For three days at the end of last year Switzerland and Austria helped six Balkan countries (‘Western Balkans Six’) to engage in negotiations for an agreement on the mutual recognition of professional qualifications. Given that each of the countries intends to eventually join the European Union, the recognition system they wish to set up should be based on EU legislation, which Switzerland applied in the Agreement on the Free Movement of Persons.
Swiss expertise for six Balkan countries
What do Switzerland and the six Balkan countries have in common? They are surrounded by EU Member States. This may have been what prompted the Regional Cooperation Council (RCC), which Switzerland also supports on a foreign policy basis, to request SERI's expertise to help these six countries negotiate an agreement on the recognition of professional qualifications.
The RCC, which replaced the Stability Pact for South-Eastern Europe in 2008, seeks to promote mutual cooperation and integration between the countries of South-Eastern Europe in order to foster development in this region. The countries concerned (Serbia, Montenegro, Albania, Northern Macedonia, Kosovo, Bosnia and Herzegovina) are all candidates or potential candidates for accession to the European Union. They therefore decided to use EU rules as a basis for negotiating an agreement on the recognition of qualifications, in particular with a view to preparing, if only indirectly, for future accession.
Complexity of the system
The complexity of EU rules on the recognition of qualifications requires expertise and their practical effects, once applied, depend on several factors. In particular, the way in which each country regulates professional activities is crucial: flexible regulations make the recognition procedure simple, whereas strict regulations will have the opposite effect. A large portion of the workshop was therefore devoted to describing national regulations applicable to the professional activities to be covered by the agreement (engineers, architects, doctors and dentists).
SERI therefore limited itself to describing how the European system works and how Switzerland applies it under the Agreement on the Free Movement of Persons. Specific examples were also provided to illustrate tangible effects.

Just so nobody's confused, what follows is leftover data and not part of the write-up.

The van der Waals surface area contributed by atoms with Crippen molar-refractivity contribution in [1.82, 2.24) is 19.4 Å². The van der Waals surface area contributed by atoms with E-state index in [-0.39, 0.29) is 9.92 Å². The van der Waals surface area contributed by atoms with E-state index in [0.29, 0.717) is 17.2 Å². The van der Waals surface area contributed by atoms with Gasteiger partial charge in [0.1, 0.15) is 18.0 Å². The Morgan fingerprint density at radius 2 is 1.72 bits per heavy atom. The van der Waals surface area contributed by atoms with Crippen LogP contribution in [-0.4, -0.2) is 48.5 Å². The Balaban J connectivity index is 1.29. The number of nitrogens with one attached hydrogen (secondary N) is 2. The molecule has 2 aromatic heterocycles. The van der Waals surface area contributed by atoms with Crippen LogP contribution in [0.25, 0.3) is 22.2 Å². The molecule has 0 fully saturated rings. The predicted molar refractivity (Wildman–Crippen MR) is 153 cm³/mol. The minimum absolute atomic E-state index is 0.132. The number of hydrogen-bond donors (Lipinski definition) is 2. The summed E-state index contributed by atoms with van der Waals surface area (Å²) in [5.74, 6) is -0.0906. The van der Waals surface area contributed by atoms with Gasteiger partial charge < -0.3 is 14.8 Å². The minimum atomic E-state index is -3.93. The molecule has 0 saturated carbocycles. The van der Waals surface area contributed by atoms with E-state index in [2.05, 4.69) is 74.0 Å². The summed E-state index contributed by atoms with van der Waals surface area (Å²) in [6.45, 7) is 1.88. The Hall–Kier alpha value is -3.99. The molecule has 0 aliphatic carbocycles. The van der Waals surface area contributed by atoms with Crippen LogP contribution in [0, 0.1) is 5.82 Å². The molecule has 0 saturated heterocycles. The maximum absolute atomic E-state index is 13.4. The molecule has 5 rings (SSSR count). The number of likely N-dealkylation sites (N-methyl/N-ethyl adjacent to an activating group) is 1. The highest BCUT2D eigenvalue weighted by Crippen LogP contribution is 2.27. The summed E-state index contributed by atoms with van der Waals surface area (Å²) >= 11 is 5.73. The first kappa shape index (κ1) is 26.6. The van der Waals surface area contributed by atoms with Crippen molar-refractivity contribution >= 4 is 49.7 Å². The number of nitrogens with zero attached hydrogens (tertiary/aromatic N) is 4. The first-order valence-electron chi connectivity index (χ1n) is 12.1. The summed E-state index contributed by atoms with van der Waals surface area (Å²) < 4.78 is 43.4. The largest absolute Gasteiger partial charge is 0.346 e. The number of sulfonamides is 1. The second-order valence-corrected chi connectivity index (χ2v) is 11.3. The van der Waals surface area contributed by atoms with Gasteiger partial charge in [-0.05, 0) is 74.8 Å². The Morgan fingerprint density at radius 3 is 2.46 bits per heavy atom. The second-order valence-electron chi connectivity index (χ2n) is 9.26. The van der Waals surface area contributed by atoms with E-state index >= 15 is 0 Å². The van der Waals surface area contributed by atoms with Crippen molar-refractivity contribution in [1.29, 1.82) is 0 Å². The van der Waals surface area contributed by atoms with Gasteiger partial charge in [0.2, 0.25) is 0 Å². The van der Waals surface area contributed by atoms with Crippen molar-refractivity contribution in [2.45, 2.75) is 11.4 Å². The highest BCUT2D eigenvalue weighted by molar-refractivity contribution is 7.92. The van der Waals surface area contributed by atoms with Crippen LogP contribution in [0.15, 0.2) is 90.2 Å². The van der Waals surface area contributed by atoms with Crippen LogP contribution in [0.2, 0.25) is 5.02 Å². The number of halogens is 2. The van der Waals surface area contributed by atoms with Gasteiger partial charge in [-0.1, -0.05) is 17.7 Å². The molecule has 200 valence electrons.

‘Keep it technical’
While political matters were not entirely absent from the discussions, representatives of the six Balkan countries were driven by a common desire to find technical solutions and leave politics aside. The quality of the discussions was remarkable and, while many more discussions and negotiations are still needed, the parties were able to make progress towards improving their common understanding of the subject. They also gained a clearer idea of the points that still need to be negotiated and those on which agreement is possible.
Reinforcement of Switzerland’s position at international level
Through its involvement, SERI is able to raise its profile and position itself at international level. The ERI strategy approved by the Federal Council in July 2018 also provides for various actions in the area of recognition of professional qualifications. While this strategy does not explicitly mention an agreement with the six Balkan countries, its involvement will lead to greater convergence of recognition systems in the medium term, establishing ties between competent authorities, and positioning SERI as a competent and reliable partner in this area.
The six Balkan countries have set ambitious targets, namely to complete their negotiations by the summer. Regardless of whether these targets are met, the discussions held in this process will reinforce cohesion in the region, which is in the interests of both Switzerland and Europe as a whole.
Frédéric Berthoud, SERI
Head of International Cooperation in Education and Professional Qualifications Unit